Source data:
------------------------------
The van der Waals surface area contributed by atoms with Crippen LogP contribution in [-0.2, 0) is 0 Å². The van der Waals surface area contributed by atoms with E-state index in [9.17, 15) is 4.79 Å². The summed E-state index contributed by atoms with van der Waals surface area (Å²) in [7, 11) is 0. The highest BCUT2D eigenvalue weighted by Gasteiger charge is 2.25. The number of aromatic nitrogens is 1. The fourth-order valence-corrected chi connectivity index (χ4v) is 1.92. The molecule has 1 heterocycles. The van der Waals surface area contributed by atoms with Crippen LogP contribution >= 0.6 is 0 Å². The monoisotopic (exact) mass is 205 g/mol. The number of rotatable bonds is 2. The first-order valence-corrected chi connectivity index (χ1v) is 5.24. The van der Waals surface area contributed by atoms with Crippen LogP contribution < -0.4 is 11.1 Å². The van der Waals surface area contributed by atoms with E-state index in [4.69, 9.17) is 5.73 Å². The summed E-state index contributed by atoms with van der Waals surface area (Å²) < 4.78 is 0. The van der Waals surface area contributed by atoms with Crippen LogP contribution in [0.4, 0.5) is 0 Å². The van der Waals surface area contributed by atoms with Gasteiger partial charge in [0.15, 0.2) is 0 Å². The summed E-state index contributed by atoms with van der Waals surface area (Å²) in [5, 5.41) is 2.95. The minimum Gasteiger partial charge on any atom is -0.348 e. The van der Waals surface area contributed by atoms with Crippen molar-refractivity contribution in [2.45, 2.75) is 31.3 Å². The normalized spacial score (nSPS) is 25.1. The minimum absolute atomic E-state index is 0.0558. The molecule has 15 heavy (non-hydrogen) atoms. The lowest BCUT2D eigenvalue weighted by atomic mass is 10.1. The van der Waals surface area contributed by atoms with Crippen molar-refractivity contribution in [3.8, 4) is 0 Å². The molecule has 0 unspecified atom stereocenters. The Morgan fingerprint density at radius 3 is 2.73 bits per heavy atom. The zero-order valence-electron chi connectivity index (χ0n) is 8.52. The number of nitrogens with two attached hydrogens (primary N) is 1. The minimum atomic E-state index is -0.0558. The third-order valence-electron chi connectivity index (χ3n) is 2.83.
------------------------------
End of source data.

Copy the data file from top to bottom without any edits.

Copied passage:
The van der Waals surface area contributed by atoms with Crippen LogP contribution in [-0.2, 0) is 0 Å². The van der Waals surface area contributed by atoms with E-state index in [9.17, 15) is 4.79 Å². The summed E-state index contributed by atoms with van der Waals surface area (Å²) in [7, 11) is 0. The highest BCUT2D eigenvalue weighted by Gasteiger charge is 2.25. The number of aromatic nitrogens is 1. The fourth-order valence-corrected chi connectivity index (χ4v) is 1.92. The molecule has 1 heterocycles. The van der Waals surface area contributed by atoms with Crippen LogP contribution >= 0.6 is 0 Å². The monoisotopic (exact) mass is 205 g/mol. The number of rotatable bonds is 2. The first-order valence-corrected chi connectivity index (χ1v) is 5.24. The van der Waals surface area contributed by atoms with Crippen LogP contribution < -0.4 is 11.1 Å². The van der Waals surface area contributed by atoms with E-state index in [4.69, 9.17) is 5.73 Å². The summed E-state index contributed by atoms with van der Waals surface area (Å²) < 4.78 is 0. The van der Waals surface area contributed by atoms with Crippen LogP contribution in [0.4, 0.5) is 0 Å². The van der Waals surface area contributed by atoms with Gasteiger partial charge in [0.15, 0.2) is 0 Å². The summed E-state index contributed by atoms with van der Waals surface area (Å²) in [5, 5.41) is 2.95. The minimum Gasteiger partial charge on any atom is -0.348 e. The van der Waals surface area contributed by atoms with Crippen molar-refractivity contribution in [2.45, 2.75) is 31.3 Å². The normalized spacial score (nSPS) is 25.1. The minimum absolute atomic E-state index is 0.0558. The molecule has 15 heavy (non-hydrogen) atoms. The lowest BCUT2D eigenvalue weighted by atomic mass is 10.1. The van der Waals surface area contributed by atoms with Crippen molar-refractivity contribution in [3.8, 4) is 0 Å². The molecule has 0 unspecified atom stereocenters. The Morgan fingerprint density at radius 3 is 2.73 bits per heavy atom. The zero-order valence-electron chi connectivity index (χ0n) is 8.52. The number of nitrogens with two attached hydrogens (primary N) is 1. The minimum atomic E-state index is -0.0558. The third-order valence-electron chi connectivity index (χ3n) is 2.83.